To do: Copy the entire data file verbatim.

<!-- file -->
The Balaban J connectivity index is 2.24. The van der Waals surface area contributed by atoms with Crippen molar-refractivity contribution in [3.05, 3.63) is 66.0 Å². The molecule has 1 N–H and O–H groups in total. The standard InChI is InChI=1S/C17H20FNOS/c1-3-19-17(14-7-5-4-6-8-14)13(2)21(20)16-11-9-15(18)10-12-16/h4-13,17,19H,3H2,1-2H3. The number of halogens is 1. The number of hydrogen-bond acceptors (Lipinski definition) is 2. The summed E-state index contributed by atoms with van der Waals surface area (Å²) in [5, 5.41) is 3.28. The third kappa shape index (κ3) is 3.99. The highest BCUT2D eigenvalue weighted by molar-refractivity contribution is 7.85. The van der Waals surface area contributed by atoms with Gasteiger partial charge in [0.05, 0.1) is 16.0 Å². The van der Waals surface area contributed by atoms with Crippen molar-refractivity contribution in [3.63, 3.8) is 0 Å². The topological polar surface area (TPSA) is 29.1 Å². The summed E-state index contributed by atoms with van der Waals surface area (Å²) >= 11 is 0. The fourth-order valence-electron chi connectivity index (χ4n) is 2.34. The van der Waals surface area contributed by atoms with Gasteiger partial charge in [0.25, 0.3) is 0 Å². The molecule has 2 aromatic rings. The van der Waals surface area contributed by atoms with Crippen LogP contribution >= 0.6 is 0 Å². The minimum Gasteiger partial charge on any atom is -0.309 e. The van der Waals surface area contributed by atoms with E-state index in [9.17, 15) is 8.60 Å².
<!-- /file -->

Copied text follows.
The Balaban J connectivity index is 2.24. The van der Waals surface area contributed by atoms with Crippen molar-refractivity contribution in [3.05, 3.63) is 66.0 Å². The molecule has 1 N–H and O–H groups in total. The standard InChI is InChI=1S/C17H20FNOS/c1-3-19-17(14-7-5-4-6-8-14)13(2)21(20)16-11-9-15(18)10-12-16/h4-13,17,19H,3H2,1-2H3. The number of halogens is 1. The number of hydrogen-bond acceptors (Lipinski definition) is 2. The summed E-state index contributed by atoms with van der Waals surface area (Å²) in [5, 5.41) is 3.28. The third kappa shape index (κ3) is 3.99. The highest BCUT2D eigenvalue weighted by molar-refractivity contribution is 7.85. The van der Waals surface area contributed by atoms with Gasteiger partial charge in [0.05, 0.1) is 16.0 Å². The van der Waals surface area contributed by atoms with Crippen molar-refractivity contribution in [3.63, 3.8) is 0 Å². The topological polar surface area (TPSA) is 29.1 Å². The summed E-state index contributed by atoms with van der Waals surface area (Å²) >= 11 is 0. The fourth-order valence-electron chi connectivity index (χ4n) is 2.34. The van der Waals surface area contributed by atoms with Gasteiger partial charge in [0.25, 0.3) is 0 Å². The molecule has 2 aromatic rings. The van der Waals surface area contributed by atoms with Crippen LogP contribution >= 0.6 is 0 Å². The minimum Gasteiger partial charge on any atom is -0.309 e. The van der Waals surface area contributed by atoms with E-state index in [9.17, 15) is 8.60 Å².